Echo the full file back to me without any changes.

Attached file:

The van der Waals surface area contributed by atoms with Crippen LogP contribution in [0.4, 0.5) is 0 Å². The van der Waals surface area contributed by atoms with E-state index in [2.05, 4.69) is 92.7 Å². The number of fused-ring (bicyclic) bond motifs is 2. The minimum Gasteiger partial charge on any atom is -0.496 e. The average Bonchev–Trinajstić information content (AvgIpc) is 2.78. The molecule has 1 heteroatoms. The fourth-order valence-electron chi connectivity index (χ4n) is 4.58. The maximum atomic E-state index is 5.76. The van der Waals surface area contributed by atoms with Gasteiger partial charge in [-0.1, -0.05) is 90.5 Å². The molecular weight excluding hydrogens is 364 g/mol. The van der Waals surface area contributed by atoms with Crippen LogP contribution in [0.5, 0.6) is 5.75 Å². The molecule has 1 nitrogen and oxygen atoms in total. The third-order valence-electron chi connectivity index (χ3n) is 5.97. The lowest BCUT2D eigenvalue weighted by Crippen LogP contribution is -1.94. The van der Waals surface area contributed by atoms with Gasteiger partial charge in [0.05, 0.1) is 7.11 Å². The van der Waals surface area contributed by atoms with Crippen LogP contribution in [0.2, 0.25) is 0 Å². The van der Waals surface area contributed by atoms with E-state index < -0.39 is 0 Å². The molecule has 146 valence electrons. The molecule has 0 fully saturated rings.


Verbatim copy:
The van der Waals surface area contributed by atoms with Crippen LogP contribution in [0.4, 0.5) is 0 Å². The van der Waals surface area contributed by atoms with E-state index in [2.05, 4.69) is 92.7 Å². The number of fused-ring (bicyclic) bond motifs is 2. The minimum Gasteiger partial charge on any atom is -0.496 e. The average Bonchev–Trinajstić information content (AvgIpc) is 2.78. The molecule has 1 heteroatoms. The fourth-order valence-electron chi connectivity index (χ4n) is 4.58. The maximum atomic E-state index is 5.76. The van der Waals surface area contributed by atoms with Gasteiger partial charge in [-0.1, -0.05) is 90.5 Å². The molecular weight excluding hydrogens is 364 g/mol. The van der Waals surface area contributed by atoms with Crippen LogP contribution in [0.5, 0.6) is 5.75 Å². The molecule has 1 nitrogen and oxygen atoms in total. The third-order valence-electron chi connectivity index (χ3n) is 5.97. The lowest BCUT2D eigenvalue weighted by Crippen LogP contribution is -1.94. The van der Waals surface area contributed by atoms with Gasteiger partial charge in [0.05, 0.1) is 7.11 Å². The van der Waals surface area contributed by atoms with Crippen LogP contribution in [0.2, 0.25) is 0 Å². The van der Waals surface area contributed by atoms with E-state index < -0.39 is 0 Å². The molecule has 146 valence electrons. The molecule has 0 fully saturated rings.